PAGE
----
The majority of the doc "What Happened, Miss Simone?" is filled with archival foot|Netflix1/3
The majority of the doc "What Happened, Miss Simone?" is filled with archival foot|Netflix
Leland Orser and Mary Elizabeth Winstead both give revelatory performances in "Fau|Screen Media Films2/3
Leland Orser and Mary Elizabeth Winstead both give revelatory performances in "Fau|Screen Media Films
The swan song of late Russian filmmaker Alexsei German was 2013's super-grim "Hard|Kino Lorber3/3
The swan song of late Russian filmmaker Alexsei German was 2013's super-grim "Hard|Kino Lorber
‘What Happened, Miss Simone?’
Every great artist deserves a Great Artist doc, and the life of musician Nina Simone offers the usual doc grist: a genius equaled by turbulence in her personal life, which turmoil often bled into her songs. But the demons that haunted Simone weren’t the usual kind. Simone was a classical pianist who found herself crashing the charts with her eccentric twist on jazz/soul, her barreling, gravelly alto jibing with her pulsating piano work. When the Civil Rights Era kicked into full swing, this unlikely (and reluctant) star found herself turning increasingly political, eventually disappearing from the scene altogether.
Director Liz Garbus doesn’t exactly suggest Simone’s politics getting in the way of her success is a bad thing, but she doesn’t quite know how to handle these and other tricky subjects. Simone recording “Mississippi Goddam” in the wake of the murder of Medgar Evers and the Birmingham church bombing is given appropriate fire, but Garbus tiptoes around her call for violent revolution, plus her later abuse of her daughter. “What Happened, Miss Simone?” gets the job done, and it buys into the current, highly welcome trend of favoring rich archival footage over dull talking heads. But it also emerges onto a scene now fresh with music docs — namely “Kurt Cobain: Montage of Heck” and “Amy” — that get in close with troubled subjects, attempting an intimacy over mere Wikipedia factoids. Garbus keeps her distance yet she’s still in over her head.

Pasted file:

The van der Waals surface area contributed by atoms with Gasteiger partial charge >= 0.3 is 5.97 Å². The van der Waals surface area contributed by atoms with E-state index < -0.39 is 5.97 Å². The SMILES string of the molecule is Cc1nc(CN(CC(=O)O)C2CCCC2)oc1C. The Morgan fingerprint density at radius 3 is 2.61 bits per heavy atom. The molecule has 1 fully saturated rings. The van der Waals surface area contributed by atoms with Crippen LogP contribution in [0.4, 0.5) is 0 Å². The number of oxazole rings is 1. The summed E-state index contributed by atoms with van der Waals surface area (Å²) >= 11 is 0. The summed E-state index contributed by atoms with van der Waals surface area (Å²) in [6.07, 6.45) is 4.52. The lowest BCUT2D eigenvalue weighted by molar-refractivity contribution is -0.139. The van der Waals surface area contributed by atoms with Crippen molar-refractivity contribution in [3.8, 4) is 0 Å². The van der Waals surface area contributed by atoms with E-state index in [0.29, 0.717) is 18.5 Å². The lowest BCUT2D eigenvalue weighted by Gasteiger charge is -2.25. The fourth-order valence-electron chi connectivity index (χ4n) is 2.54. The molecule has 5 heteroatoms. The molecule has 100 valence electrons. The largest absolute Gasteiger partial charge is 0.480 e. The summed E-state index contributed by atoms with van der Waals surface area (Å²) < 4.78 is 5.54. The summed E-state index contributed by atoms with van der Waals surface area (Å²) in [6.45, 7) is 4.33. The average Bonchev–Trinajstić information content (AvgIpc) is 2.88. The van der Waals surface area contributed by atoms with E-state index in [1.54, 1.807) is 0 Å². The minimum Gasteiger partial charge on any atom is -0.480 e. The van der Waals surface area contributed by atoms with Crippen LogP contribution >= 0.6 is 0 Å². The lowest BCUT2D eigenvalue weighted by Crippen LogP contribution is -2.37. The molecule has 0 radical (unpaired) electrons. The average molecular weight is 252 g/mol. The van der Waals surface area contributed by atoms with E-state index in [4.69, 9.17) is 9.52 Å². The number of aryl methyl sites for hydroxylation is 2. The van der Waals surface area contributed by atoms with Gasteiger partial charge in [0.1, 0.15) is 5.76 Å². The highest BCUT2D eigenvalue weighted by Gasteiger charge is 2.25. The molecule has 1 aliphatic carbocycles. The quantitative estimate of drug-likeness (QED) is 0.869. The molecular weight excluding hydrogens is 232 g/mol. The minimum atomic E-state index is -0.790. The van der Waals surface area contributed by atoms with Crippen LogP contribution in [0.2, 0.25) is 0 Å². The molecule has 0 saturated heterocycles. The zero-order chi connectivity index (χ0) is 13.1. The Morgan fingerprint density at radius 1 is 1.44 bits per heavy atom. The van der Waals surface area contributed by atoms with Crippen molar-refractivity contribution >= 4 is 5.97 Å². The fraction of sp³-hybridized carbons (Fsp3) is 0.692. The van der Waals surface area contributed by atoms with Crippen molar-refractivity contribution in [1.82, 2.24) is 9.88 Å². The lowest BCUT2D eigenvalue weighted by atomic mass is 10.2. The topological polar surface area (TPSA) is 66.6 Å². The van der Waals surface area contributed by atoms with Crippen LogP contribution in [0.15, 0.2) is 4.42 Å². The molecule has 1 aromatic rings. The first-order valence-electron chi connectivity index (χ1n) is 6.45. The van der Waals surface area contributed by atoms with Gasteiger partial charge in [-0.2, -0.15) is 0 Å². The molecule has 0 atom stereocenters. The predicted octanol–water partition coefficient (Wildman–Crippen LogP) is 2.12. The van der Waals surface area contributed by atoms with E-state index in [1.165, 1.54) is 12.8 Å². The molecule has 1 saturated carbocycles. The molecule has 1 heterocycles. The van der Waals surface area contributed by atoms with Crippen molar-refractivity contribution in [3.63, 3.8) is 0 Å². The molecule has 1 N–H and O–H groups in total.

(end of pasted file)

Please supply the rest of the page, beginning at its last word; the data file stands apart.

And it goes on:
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Spousal projects rarely come better than the one made by actress Mary Elizabeth Winstead and director Riley Stearns, who tackle the subject of cults with disarming aplomb. Winstead plays a woman whisked clumsily off to a motel room, where she’ll be deprogrammed by a disgraced, flustered pro (Leland Orser), who’s introduced trying to grift his way into a free hotel lunch. What starts off darkly funny gradually slides into something more harrowing, but it’s also a showcase for two actors — Winstead and Orser — who, especially on the basis of their expert work here, deserve to be in everything.
‘Hard to be a God'
Even a big TV — much less your smartphone — isn’t the ideal way to take in the late Alexsei German’s impressively brutal slog, which demands not only a massive screen but a feeling of being trapped with something sometimes amusingly unpleasant. There’s a hard sci-fi premise in this grimy number, involving an earthling trying to survive on another plane, that’s just like ours but about 800 years behind, meaning they’re still in the inhumane, dirty Dark Ages. But the majority of its three hours is devoted to shots that rub our noses in filth and misery and murder, like Bela Tarr's palate meets Fellini's knack for long takes that keep ditching and picking up new people to follow. It's mostlyrepetitive. This is a compliment. It’s a uniquely punishing experience, its intensity slightly leavened by its dark sense of humor. Watch it with your phone off, your blinds pulled, if not shuttered, and plagued by as few distractions as you can muster in this day and age.
Follow Matt Prigge on Twitter @mattprigge